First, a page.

• 37. System 1Level A – N GREEN BOX
    • 38. Start with a book that is easy for the reader. This is one the child can read independently with 95%-100% accuracy (A-K).
    • 39. This text is likely to support effective comprehension.
    • 40. This text allows the reader to process smoothly with phrasing.
    • 41. This text allows the reader to start with success.
    • 42. If you have recorded an easy or independent level text for the reader, then continue the assessment with increasingly more difficult books (higher levels). You want to find the Benchmark Instructional Level.
    • 43. This will occur when the child reads less than 90% accuracy for levels A-K EXECELLENT or SATISFACTORY comprehension.
    Fountas and Pinnell suggest you have three levels:<br />
    • The highest level read independently
    • 44. The highest level read at an instructional level
    • 45. The level that is too difficult for the student (hard text).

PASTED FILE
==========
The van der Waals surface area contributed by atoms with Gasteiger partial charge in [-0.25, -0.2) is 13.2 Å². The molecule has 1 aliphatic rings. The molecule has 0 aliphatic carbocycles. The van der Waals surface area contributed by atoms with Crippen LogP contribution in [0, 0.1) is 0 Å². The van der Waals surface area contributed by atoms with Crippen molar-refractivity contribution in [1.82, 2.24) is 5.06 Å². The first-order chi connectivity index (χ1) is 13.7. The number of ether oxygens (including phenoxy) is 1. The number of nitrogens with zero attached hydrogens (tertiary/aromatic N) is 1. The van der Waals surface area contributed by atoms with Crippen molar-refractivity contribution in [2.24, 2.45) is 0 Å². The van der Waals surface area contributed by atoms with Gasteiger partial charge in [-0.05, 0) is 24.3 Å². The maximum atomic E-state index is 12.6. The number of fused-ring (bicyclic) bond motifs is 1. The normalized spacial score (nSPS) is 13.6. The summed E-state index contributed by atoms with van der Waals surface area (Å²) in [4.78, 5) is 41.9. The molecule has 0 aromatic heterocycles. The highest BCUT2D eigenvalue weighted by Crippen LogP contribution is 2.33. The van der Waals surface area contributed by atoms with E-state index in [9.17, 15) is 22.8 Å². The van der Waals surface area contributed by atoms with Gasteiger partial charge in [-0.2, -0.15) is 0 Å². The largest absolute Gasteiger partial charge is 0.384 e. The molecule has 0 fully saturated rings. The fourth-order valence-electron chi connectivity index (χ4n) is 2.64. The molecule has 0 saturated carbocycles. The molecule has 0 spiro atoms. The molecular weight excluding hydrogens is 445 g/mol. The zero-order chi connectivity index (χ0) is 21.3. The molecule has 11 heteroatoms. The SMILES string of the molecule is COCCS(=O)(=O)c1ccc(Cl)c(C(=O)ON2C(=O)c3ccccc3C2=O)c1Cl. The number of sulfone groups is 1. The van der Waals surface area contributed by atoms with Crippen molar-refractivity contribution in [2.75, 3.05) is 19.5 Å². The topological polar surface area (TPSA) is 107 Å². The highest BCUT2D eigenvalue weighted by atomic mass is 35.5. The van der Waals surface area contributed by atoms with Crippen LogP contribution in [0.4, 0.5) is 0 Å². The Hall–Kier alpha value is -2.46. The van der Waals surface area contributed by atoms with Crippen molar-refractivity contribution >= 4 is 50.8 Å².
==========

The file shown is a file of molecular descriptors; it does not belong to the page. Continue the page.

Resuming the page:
Then you can make a decision about the recommended placement level – the best level for instructional reading.<br />System 2Level L – ZBLUE BOX<br />
    • Start with a book that is easy for the reader. This is one the child can read independently with 98%-100% accuracy (L-N).
    • 46. This text is likely to support effective comprehension.
    • 47. This text allows the reader to process smoothly with phrasing.
    • 48. This text allows the reader to start with success.
    • 49. You want to find the Benchmark Instructional Level. This is the level the student can read with 95% - 97% accuracy and EXCELLENT or SATISFACTORY comprehension.
    • 50. Have the student read until he reads with less than 95% accuracy for levels L-N with EXECELLENT or SATISFACTORY comprehension.
    When this happens, you have three levels as suggested by Fountas and Pinnell:<br />
    • The highest level read independently
    • 51. The highest level read at an instructional level
    • 52. The level that is too difficult for the student (hard text).